Copyright protection is used to control the use of intellectual property. Along with sheet music music, literature, movies, computer programs, graphics, and sculptures can all be copyrighted. By copyrighting their intellectual property, owners have the exclusive right to reproduce, distribute, publicly perform, and publicly display their works. Anyone who wants to use their works for commercial purposes must license the work. To license a work, a royalty is usually paid to the copyright holder.
But when, and how, does a work enter the public domain? Here’s a quick breakdown of everything you need to know about copyright and musical public domain.
What Parts of Music Can Be Copyrighted?
When you hear a song, two elements of the recording are protected under copyright laws. The underlying composition and lyrics are considered their own “musical work”. The sound recording of that musical work has a separate copyright and rules that go along with it. That’s how the original composers of a composition are able to see profits from recordings done by other artists. In the case of purchasing sheet music, the copyright is on the musical work itself.
How Long Does Copyright Last?
The length of a copyright term depends on where and when the work was first published. Anything created after 1978 is copyrighted for the lifetime of the author plus 70 years. If the work is made by a corporate author, then it’s protected for 95 years from publication or 120 years from creation. Keep in mind that this only covers works published in the United States. If you’re unsure if a work is too old to have an active copyright, you should check a complete breakdown of copyright term lengths.
What Public Domain Means
When the copyright term has expired, the copyrighted material enters the public domain. This means that everyone has the right to use, reproduce, or modify the original work for their own purposes. While it’s hard to find musical recordings that are in the public domain, there is a a constantly growing library of musical works in the public domain currently. Most, if not all classical works are not copyrighted. This is why teachers can print off most sheet music for their students without fear of repercussions.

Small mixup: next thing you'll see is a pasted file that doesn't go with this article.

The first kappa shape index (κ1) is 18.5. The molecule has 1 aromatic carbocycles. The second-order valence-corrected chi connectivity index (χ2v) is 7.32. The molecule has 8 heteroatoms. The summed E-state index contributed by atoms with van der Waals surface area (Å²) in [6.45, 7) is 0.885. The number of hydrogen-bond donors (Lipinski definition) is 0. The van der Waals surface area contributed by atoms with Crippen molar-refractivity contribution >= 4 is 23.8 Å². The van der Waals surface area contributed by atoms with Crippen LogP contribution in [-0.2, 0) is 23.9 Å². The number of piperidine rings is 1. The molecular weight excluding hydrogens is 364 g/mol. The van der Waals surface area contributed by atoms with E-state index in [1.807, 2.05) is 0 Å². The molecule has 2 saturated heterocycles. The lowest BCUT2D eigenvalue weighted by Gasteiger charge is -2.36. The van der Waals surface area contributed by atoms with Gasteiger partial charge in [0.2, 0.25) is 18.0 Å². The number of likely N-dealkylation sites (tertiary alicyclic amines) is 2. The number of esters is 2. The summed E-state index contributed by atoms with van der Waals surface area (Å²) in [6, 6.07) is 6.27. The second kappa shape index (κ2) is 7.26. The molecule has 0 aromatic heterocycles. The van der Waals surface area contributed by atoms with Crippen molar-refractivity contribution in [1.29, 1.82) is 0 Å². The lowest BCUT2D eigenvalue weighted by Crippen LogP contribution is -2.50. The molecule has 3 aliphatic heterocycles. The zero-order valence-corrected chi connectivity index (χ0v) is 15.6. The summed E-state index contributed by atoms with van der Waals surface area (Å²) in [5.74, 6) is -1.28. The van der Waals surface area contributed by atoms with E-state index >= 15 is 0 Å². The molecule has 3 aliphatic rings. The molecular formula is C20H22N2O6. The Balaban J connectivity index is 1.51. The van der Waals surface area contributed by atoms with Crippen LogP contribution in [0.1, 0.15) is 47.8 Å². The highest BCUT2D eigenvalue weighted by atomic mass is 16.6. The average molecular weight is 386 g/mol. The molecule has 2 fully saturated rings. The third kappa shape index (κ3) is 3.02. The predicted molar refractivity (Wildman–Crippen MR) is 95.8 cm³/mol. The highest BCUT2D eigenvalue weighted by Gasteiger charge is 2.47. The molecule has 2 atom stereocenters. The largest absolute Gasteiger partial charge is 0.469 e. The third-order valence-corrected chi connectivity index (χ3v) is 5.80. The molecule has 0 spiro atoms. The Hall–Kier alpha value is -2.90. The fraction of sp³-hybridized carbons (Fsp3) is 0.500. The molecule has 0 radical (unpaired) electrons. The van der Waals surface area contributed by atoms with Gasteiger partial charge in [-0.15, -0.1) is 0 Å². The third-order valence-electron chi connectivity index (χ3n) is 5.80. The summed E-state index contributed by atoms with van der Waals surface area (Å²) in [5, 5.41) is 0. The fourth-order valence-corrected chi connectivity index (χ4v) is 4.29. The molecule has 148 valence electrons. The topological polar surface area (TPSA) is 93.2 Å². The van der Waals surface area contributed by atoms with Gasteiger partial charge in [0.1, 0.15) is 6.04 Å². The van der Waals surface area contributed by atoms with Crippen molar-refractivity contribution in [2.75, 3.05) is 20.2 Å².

Although it’s an uncommon practice, There are some composers who voluntarily wave the copyrights to their compositions. This is to make their music more available during their lifetime. While the composition itself may be in the public domain, some elements of the composition may not be. That’s why it’s a good idea to stick to public domain pieces to avoid trouble.
How To Tell if Something is in the Public Domain
The fastest way to find out if a work is in the public domain, is to check the publication date. You can find this online by checking copyright registration and renewal records. If the work was first published before 1926 (as of 2021), the work has already entered the US public domain. Keep in mind that copyrights can be renewed, so it’s always a good idea to double check any piece that you want to use. Also, this rule only applies to works first published in the United States.
Finding Sheet Music in the Public Domain
Since copyright laws are convoluted, finding musical compositions that are in the public domain can be a difficult task. There are several online repositories including a list of public domain music that can help with any searches. If you’re looking for scores, there’s also a site that has almost one million public domain scores and works available for downloaded.
Looking for Sheet Music in Los Angeles?
Adam’s Music is your friendly neighborhood music shop in West Los Angeles. We have a wide variety of instruments and musical equipment for sale or rent. We also offer a free, half-hour introductory music lesson over video chat. If you’ve always wanted to pick up a new instrument or brush up on your technique, now’s a perfect time! Contact us today to arrange a free online music lesson with one of our teachers.